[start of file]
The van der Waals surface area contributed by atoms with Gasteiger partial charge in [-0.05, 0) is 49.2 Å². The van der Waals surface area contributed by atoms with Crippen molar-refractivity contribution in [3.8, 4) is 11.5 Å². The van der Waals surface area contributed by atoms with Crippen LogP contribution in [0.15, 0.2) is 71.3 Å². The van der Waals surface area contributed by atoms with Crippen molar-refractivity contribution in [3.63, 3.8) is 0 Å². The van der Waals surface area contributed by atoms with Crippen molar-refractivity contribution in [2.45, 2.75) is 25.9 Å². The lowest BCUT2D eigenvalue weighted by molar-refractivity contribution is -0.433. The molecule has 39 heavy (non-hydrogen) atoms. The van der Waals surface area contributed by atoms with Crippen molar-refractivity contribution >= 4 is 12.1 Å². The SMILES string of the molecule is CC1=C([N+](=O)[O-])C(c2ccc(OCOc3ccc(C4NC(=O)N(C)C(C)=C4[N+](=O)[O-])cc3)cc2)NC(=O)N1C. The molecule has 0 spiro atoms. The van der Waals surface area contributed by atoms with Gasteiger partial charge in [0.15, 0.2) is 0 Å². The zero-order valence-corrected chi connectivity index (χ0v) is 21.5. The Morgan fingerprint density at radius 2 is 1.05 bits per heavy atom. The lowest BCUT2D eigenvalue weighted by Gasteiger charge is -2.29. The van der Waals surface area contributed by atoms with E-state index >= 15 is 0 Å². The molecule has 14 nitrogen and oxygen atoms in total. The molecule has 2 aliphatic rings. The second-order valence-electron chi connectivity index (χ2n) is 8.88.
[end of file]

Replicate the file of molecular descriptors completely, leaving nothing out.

The van der Waals surface area contributed by atoms with Gasteiger partial charge in [-0.05, 0) is 49.2 Å². The van der Waals surface area contributed by atoms with Crippen molar-refractivity contribution in [3.8, 4) is 11.5 Å². The van der Waals surface area contributed by atoms with Crippen LogP contribution in [0.15, 0.2) is 71.3 Å². The van der Waals surface area contributed by atoms with Crippen molar-refractivity contribution in [3.63, 3.8) is 0 Å². The van der Waals surface area contributed by atoms with Crippen molar-refractivity contribution in [2.45, 2.75) is 25.9 Å². The lowest BCUT2D eigenvalue weighted by molar-refractivity contribution is -0.433. The molecule has 39 heavy (non-hydrogen) atoms. The van der Waals surface area contributed by atoms with Crippen molar-refractivity contribution >= 4 is 12.1 Å². The SMILES string of the molecule is CC1=C([N+](=O)[O-])C(c2ccc(OCOc3ccc(C4NC(=O)N(C)C(C)=C4[N+](=O)[O-])cc3)cc2)NC(=O)N1C. The molecule has 0 spiro atoms. The van der Waals surface area contributed by atoms with Gasteiger partial charge in [0.15, 0.2) is 0 Å². The zero-order valence-corrected chi connectivity index (χ0v) is 21.5. The Morgan fingerprint density at radius 2 is 1.05 bits per heavy atom. The lowest BCUT2D eigenvalue weighted by Gasteiger charge is -2.29. The van der Waals surface area contributed by atoms with E-state index >= 15 is 0 Å². The molecule has 14 nitrogen and oxygen atoms in total. The molecule has 2 aliphatic rings. The second-order valence-electron chi connectivity index (χ2n) is 8.88.